- When searching online, note carefully the website’s text. Does the professional list their educational background? What is the professional’s approach to treating ADHD?
- Is there is a local chapter of CHADD? (Check the CHADD chapter locator.) Attend and talk to members about their experiences with local professionals.
- Ask about how the professional has developed ADHD expertise and how they approach ADHD treatment. Become familiar with the treatment strategies in my first book . That way, you can better assess if their responses seem appropriate.
- I include my work because it serves as a conduit for the best practices and research on ADHD. It contains advice from a “Who’s Who” of ADHD authorities.
- Ask the professional about conference attendance, workshops, continuing education, professional guides relied upon, etc.. You want to hear recognition of leading clinical experts who write and teach. These might include psychologists Russell Barkley, Thomas Brown, Russell Ramsay, Arthur L. Robin, and Kathleen Nadeau, along with physicians Patricia Quinn and Anthony Rostain.
- Always ask about the percentage of patients seen with ADHD. You’re looking for a significant number.
When seeking a prescribing psychiatrist, particularly look for appropriate state licensing and “board certified.”
The Diagnostic Process, in a Nutshell
First, the evaluating professional gathers data from sources that include
- Behavior rating scales (more information here)
- Symptom checklists
- Questionnaires completed by the client and, if possible, also by a partner, closer friend, or family member (ADHD symptoms can impair objectivity)
- A detailed life history, including any head injuries (even “minor” ones)
Next, the clinician also compares client symptoms to the diagnostic criteria in the Diagnostic and Statistical Manual of Mental Disorders (DSM).
You can also Click here to view current criteria from DSM-5.
Finally, Brown stresses the importance of asking about the adult client’s abilities in these areas that require executive functioning:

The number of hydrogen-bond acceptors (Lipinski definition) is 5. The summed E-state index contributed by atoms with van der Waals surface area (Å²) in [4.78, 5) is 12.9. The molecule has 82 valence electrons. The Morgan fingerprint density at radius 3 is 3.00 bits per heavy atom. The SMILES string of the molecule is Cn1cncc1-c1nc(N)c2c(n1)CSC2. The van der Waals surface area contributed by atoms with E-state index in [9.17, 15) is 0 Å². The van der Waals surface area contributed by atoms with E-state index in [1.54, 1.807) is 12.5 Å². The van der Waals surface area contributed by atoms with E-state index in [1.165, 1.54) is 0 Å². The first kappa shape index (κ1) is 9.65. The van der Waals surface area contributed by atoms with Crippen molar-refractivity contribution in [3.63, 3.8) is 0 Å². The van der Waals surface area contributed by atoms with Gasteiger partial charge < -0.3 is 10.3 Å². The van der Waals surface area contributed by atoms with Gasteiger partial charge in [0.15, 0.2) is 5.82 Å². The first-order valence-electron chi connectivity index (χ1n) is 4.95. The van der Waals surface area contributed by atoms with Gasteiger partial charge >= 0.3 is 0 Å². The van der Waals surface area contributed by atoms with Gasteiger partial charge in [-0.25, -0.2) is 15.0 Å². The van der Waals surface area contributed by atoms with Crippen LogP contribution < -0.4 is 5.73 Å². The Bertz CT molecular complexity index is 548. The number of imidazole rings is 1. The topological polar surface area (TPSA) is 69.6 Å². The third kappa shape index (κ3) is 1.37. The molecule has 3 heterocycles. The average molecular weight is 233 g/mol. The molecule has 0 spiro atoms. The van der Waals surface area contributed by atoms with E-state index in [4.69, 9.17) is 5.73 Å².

- Holding a job and working productively
- Managing household and finances
- Maintaining stable relationships
- Parenting effectively and consistently
- Sequencing tasks and completing chores
- Driving safely
- Managing one’s health, including getting good sleep, eating well, and avoiding excesses
Changes with the DSM-5 Official Criteria
The previous DSM’s official criteria (DSM-IV-TR) were empirically based and rigorously tested. Yet, they were developed with children in mind, not adults. Therefore, leading ADHD experts considered it problematic in diagnosing adults. Furthermore, the guidelines didn’t reflect recent thinking about when the signs of ADHD first appear.
Moreover, previous guidelines required that impairing symptoms manifest before age seven. Yet, as Brown points out, some signs are not noticeable until middle school or junior high, college, and even later adulthood. Consider two common possibilities:
- Parents sometimes provide so much support that it obscures impairments.
- A highly intelligent child can compensate for many years before “hitting the wall” of unaddressed symptoms.
Yet, with the DSM-5, the criteria moved the age up to 12.
For the nitty-gritty on other changes in the diagnostic criteria, read Changes in the Definition of ADHD in DSM-5: Subtle But Important
[The list of proposed criteria by Barkley and colleagues is included in Is It You Me, or Adult A.D.D.? I find these criteria superior even though not official. While they might not be used in a formal evaluation, they can help you to better understand the ADHD diagnosis.]
How Is Adult ADHD Diagnosed in Women?
When it comes to women, ADHD often goes unrecognized.
One reason: The symptoms can manifest differently between the genders.
Moreover, the cyclical nature of female hormones can create a monthly “roller coaster” easily mistaken for other conditions. That means that ADHD is evaluated for diagnosed a little differently for women.
The Women’s ADHD Self-Assessment Symptoms Inventory (SASI) was developed by psychologist Kathleen Nadeau and physician Patricia Quinn. They recommend using it as part of a structured interview in conjunction with other diagnostic tools.
It covers traditional ADHD symptoms. But it also goes beyond by measuring difficulties in time management, organization, parenting, life-maintenance activities, hormonal issues, and problem eating patterns.
I hope you found this helpful.
If you have helpful advice, please write it in a comment.